Super Guarantee Payments Are An Important Obligation For Employers – What Do You Do If You Miss Making One?

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As an employer, you must make super payments for anyone who is employed under you into their nominated super fund. As of 1 July 2021, the super guarantee rate has increased to 10%.

If you have missed a super payment for your employees, or haven’t paid it on time (or to the right fund), you must lodge the superannuation guarantee charge (SGC) statement, and pay the SGC to the Australian Taxation Office.

Late super payments (in the event that eligibility requirements are met) may be used to offset the SGC, pay super during the current quarter or put the payment towards future super payments. The SGC is not tax-deductible though, so you will need to take that into account as an employer as it is not a super contribution payment that you can claim back on your tax.

Missed Super Guarantee Rate Payments

A missed super guarantee payment might occur because of circumstances beyond your control, or a situation that arises. If you fail to pay an employee’s super on time, or into the correct nominated super fund, you must:

  • Lodge a superannuation guarantee charge statement
  • Pay the super guarantee charge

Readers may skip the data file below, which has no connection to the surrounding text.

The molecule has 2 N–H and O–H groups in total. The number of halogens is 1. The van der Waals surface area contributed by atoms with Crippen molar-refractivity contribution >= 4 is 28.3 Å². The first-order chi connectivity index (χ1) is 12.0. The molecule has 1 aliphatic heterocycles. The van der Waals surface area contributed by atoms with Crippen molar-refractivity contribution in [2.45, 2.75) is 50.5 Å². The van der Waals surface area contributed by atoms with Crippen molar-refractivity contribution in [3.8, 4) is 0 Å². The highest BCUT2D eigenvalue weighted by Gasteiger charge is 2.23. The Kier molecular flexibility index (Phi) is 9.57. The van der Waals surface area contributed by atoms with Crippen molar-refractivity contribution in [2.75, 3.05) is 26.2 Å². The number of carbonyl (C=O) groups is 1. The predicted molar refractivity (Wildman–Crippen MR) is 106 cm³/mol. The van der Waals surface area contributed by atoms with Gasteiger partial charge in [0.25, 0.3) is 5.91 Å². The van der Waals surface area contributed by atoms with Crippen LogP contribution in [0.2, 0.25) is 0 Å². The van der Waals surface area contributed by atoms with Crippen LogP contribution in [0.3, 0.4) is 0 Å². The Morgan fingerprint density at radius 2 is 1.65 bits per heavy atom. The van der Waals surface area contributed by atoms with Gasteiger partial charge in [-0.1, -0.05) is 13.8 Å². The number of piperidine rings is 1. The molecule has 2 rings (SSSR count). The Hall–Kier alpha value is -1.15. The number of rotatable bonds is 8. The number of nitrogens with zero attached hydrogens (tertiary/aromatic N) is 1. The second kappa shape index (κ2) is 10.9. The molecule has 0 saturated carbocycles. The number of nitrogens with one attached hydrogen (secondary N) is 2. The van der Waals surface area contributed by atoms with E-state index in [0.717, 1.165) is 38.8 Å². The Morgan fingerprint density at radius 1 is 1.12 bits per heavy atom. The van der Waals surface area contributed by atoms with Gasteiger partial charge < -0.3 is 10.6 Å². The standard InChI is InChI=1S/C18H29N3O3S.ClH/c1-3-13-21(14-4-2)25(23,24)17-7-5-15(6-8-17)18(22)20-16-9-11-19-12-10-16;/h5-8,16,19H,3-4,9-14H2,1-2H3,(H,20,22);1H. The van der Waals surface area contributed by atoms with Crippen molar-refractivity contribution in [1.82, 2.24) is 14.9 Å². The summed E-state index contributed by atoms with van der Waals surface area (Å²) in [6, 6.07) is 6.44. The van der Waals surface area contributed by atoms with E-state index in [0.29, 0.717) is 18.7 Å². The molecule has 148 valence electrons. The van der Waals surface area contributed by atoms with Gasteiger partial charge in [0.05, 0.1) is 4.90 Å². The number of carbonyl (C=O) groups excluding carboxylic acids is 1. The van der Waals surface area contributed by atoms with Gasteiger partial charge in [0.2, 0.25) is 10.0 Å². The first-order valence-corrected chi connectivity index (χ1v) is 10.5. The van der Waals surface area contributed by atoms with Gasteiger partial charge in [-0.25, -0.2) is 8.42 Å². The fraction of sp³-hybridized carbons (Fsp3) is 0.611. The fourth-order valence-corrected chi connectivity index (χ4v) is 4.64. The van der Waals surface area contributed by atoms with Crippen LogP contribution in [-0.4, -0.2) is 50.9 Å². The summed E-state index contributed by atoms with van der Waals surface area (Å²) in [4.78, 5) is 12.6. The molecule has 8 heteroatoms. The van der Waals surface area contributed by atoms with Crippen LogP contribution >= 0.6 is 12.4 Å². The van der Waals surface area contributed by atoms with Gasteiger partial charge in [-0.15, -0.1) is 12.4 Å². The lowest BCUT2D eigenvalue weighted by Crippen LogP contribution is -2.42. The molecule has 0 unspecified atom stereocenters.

The due date for the super guarantee every quarter cannot be extended legally. This means that to avoid penalties, you will need to ensure that you have lodged the SGC statement (or had us help you with the process) within a month of the quarterly due date and the SGC for the outstanding super.

Late Super Guarantee Payment Options

If you have made a late super payment to an employee’s super fund, you may be able to:

  • elect to claim the late super payment offset, which will reduce the SG shortfall and nominal interest of the SGC.
  • Pay super in the current quarter
  • Put the payment towards future super payments (limited to a period of no more than 12 months from the beginning of the quarter).

So what might happen if you fail to pay a super guarantee payment or pay it late to an employee’s super fund? The ATO may determine that certain penalties might need to be put in place if you do not attempt to rectify the situation. They may be more likely to reduce or waive the penalties if you have a good compliance history with the ATO, and make a genuine attempt to meet your super guarantee obligations.

If you’re concerned that you may not be able to meet the super guarantee payments required by you by law, it might be best to start a conversation with us as soon as possible, as we might be able to assist.

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